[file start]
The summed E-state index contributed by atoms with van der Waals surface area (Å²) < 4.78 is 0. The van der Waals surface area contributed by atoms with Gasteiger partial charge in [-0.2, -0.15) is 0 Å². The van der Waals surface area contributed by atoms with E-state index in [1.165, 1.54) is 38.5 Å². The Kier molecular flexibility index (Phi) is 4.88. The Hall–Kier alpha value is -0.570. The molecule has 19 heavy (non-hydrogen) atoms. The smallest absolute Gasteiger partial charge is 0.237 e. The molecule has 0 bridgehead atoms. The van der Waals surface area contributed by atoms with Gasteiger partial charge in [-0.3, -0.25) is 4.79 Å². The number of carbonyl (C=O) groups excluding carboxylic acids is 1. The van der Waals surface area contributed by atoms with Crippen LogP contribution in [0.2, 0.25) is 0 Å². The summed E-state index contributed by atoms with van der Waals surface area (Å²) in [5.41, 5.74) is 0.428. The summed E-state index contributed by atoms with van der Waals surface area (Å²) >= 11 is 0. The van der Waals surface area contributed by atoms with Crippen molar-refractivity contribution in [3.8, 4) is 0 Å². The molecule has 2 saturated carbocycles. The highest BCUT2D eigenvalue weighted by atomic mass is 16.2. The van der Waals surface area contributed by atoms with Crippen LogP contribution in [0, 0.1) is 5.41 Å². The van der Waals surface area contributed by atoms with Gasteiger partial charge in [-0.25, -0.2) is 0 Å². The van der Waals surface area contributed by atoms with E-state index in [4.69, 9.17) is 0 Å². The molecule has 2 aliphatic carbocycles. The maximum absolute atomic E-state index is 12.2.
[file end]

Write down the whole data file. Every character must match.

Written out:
The summed E-state index contributed by atoms with van der Waals surface area (Å²) < 4.78 is 0. The van der Waals surface area contributed by atoms with Gasteiger partial charge in [-0.2, -0.15) is 0 Å². The van der Waals surface area contributed by atoms with E-state index in [1.165, 1.54) is 38.5 Å². The Kier molecular flexibility index (Phi) is 4.88. The Hall–Kier alpha value is -0.570. The molecule has 19 heavy (non-hydrogen) atoms. The smallest absolute Gasteiger partial charge is 0.237 e. The molecule has 0 bridgehead atoms. The van der Waals surface area contributed by atoms with Gasteiger partial charge in [-0.3, -0.25) is 4.79 Å². The number of carbonyl (C=O) groups excluding carboxylic acids is 1. The van der Waals surface area contributed by atoms with Crippen LogP contribution in [0.2, 0.25) is 0 Å². The summed E-state index contributed by atoms with van der Waals surface area (Å²) in [5.41, 5.74) is 0.428. The summed E-state index contributed by atoms with van der Waals surface area (Å²) >= 11 is 0. The van der Waals surface area contributed by atoms with Crippen molar-refractivity contribution in [3.8, 4) is 0 Å². The molecule has 2 saturated carbocycles. The highest BCUT2D eigenvalue weighted by atomic mass is 16.2. The van der Waals surface area contributed by atoms with Crippen LogP contribution in [0, 0.1) is 5.41 Å². The van der Waals surface area contributed by atoms with Gasteiger partial charge in [-0.25, -0.2) is 0 Å². The van der Waals surface area contributed by atoms with E-state index in [4.69, 9.17) is 0 Å². The molecule has 2 aliphatic carbocycles. The maximum absolute atomic E-state index is 12.2.